Color Psychology in Marketing
As a business owner, you want to send the right message to prospective customers. Your company name and logo do much of the legwork, but the colors you use in your logo, on your website and even in your store can help or hurt sales. Are you trustworthy? Should customers purchase now lest product runs out? Or do you want them to feel calm? A study of color psychology in marketing can point you the the way to using color in imagery to grab consumer attention and direct their mood. The power of color is sometimes subtle, so don’t forget to make use of it.
The use of red in marketing represents several ideas and emotions. For starters, shades of red — and pink — bring to mind ideas of passion and romantic love. Manufacturers who want to get the most out of color psychology in marketing capitalize on this idea. There’s a reason why Valentine’s Day brings shelves full of red hearts to the local stores. Red roses, too, fall in line with this idea. If you love someone, you purchase a bouquet of red flowers.
Passion isn’t the only motif that marketers hope to suggest by using the color red. Boldness and bravery also make the list. Energy Drink Red Bull uses the color in its logo and, literally, in its name. You’ll feel strong and energized like a bull after you drink a can, and the marketing surround the product reflects this.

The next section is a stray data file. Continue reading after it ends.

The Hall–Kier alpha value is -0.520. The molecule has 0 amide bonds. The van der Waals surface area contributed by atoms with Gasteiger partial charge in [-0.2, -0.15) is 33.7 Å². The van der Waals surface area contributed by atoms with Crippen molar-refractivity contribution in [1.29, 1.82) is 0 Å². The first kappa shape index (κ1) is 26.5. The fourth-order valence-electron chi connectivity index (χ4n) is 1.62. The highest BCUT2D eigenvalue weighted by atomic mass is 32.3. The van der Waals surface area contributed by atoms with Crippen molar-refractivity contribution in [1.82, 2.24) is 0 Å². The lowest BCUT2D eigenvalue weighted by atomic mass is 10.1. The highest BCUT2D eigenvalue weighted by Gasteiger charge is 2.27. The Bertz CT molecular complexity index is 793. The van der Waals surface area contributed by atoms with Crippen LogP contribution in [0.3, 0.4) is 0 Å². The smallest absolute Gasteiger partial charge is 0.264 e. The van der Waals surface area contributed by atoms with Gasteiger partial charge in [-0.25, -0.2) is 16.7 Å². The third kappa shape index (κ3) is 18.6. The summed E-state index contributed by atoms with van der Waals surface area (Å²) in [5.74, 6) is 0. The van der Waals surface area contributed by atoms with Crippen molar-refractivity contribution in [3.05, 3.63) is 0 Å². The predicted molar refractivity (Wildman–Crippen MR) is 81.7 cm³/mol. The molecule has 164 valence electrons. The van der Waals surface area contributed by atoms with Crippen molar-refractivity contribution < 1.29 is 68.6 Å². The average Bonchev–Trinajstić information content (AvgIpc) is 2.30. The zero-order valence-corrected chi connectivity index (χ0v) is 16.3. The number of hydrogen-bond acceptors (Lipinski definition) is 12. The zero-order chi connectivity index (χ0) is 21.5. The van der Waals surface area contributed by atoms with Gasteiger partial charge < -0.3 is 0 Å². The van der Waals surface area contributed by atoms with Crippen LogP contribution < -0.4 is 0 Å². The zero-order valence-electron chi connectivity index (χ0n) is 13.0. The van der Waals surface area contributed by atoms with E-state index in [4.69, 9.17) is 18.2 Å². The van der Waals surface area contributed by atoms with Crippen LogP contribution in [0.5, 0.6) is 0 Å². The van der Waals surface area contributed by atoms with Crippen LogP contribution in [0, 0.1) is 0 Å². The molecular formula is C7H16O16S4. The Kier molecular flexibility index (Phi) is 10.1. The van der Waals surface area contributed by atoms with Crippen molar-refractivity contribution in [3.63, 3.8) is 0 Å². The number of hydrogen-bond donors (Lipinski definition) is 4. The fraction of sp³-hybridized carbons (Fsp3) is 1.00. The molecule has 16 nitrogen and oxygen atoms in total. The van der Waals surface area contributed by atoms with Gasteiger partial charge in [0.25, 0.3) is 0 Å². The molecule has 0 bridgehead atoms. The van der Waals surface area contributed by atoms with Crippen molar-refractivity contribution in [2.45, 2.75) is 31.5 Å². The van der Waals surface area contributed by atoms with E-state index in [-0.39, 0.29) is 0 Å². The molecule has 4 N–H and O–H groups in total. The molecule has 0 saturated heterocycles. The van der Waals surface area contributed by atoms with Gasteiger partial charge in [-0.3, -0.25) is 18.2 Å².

If you’re like a bull, seeing red will increase your heart rate, which can encourage you to make a sale. For this reason, some retailers post clearance or sale tags in the color red. For a similar reason, impulse buys like candy near the cash register often have red packaging.
Pretty in Pink
Red is often seen with its lighter cousin when it comes to product design and companies logos, but pink has a softer feel to it. People also associate pink hues with femininity. This is why toys for girls, including Barbie, often use the shade. There may be no better example of color psychology in marketing than with pink. Toy aisles for little girls have you looking through item after item in carnation pink packaging. Because pink is associate with femininity and womanhood, many breast cancer awareness and fundraising organizations use the color in their logo. Susan G. Komen is one of many.